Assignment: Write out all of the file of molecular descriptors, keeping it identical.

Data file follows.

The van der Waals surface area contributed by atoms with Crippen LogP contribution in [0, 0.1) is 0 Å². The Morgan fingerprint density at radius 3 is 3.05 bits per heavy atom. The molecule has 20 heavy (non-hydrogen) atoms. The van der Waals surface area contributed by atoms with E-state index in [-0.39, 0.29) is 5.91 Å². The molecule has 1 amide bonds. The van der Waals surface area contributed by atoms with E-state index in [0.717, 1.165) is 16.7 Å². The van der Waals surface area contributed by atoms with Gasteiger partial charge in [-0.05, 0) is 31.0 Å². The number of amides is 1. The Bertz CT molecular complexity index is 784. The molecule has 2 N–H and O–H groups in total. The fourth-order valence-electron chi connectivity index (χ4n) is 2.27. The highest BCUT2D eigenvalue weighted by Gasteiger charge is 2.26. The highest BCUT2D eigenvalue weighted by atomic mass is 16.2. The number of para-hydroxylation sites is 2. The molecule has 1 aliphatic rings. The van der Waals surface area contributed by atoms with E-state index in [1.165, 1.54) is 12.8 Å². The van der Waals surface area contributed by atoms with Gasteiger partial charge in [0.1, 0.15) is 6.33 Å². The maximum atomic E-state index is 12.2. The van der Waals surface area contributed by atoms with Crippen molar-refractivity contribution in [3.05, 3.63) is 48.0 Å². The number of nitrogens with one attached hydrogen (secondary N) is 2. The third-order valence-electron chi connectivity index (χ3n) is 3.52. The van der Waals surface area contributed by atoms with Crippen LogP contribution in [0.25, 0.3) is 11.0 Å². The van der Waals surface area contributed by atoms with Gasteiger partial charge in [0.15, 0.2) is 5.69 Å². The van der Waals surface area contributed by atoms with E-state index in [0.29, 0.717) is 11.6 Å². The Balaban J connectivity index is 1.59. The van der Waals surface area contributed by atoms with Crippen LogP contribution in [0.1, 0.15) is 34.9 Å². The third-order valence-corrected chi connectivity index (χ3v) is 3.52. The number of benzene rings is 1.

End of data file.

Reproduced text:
The van der Waals surface area contributed by atoms with Crippen LogP contribution in [0, 0.1) is 0 Å². The Morgan fingerprint density at radius 3 is 3.05 bits per heavy atom. The molecule has 20 heavy (non-hydrogen) atoms. The van der Waals surface area contributed by atoms with E-state index in [-0.39, 0.29) is 5.91 Å². The molecule has 1 amide bonds. The van der Waals surface area contributed by atoms with E-state index in [0.717, 1.165) is 16.7 Å². The van der Waals surface area contributed by atoms with Gasteiger partial charge in [-0.05, 0) is 31.0 Å². The number of amides is 1. The Bertz CT molecular complexity index is 784. The molecule has 2 N–H and O–H groups in total. The fourth-order valence-electron chi connectivity index (χ4n) is 2.27. The highest BCUT2D eigenvalue weighted by Gasteiger charge is 2.26. The highest BCUT2D eigenvalue weighted by atomic mass is 16.2. The number of para-hydroxylation sites is 2. The molecule has 1 aliphatic rings. The van der Waals surface area contributed by atoms with E-state index in [1.165, 1.54) is 12.8 Å². The van der Waals surface area contributed by atoms with Gasteiger partial charge in [0.1, 0.15) is 6.33 Å². The maximum atomic E-state index is 12.2. The van der Waals surface area contributed by atoms with Crippen molar-refractivity contribution in [3.05, 3.63) is 48.0 Å². The number of nitrogens with one attached hydrogen (secondary N) is 2. The third-order valence-electron chi connectivity index (χ3n) is 3.52. The van der Waals surface area contributed by atoms with Crippen LogP contribution in [0.25, 0.3) is 11.0 Å². The van der Waals surface area contributed by atoms with Gasteiger partial charge in [0.15, 0.2) is 5.69 Å². The van der Waals surface area contributed by atoms with E-state index in [0.29, 0.717) is 11.6 Å². The Balaban J connectivity index is 1.59. The van der Waals surface area contributed by atoms with Crippen LogP contribution in [0.1, 0.15) is 34.9 Å². The third-order valence-corrected chi connectivity index (χ3v) is 3.52. The number of benzene rings is 1.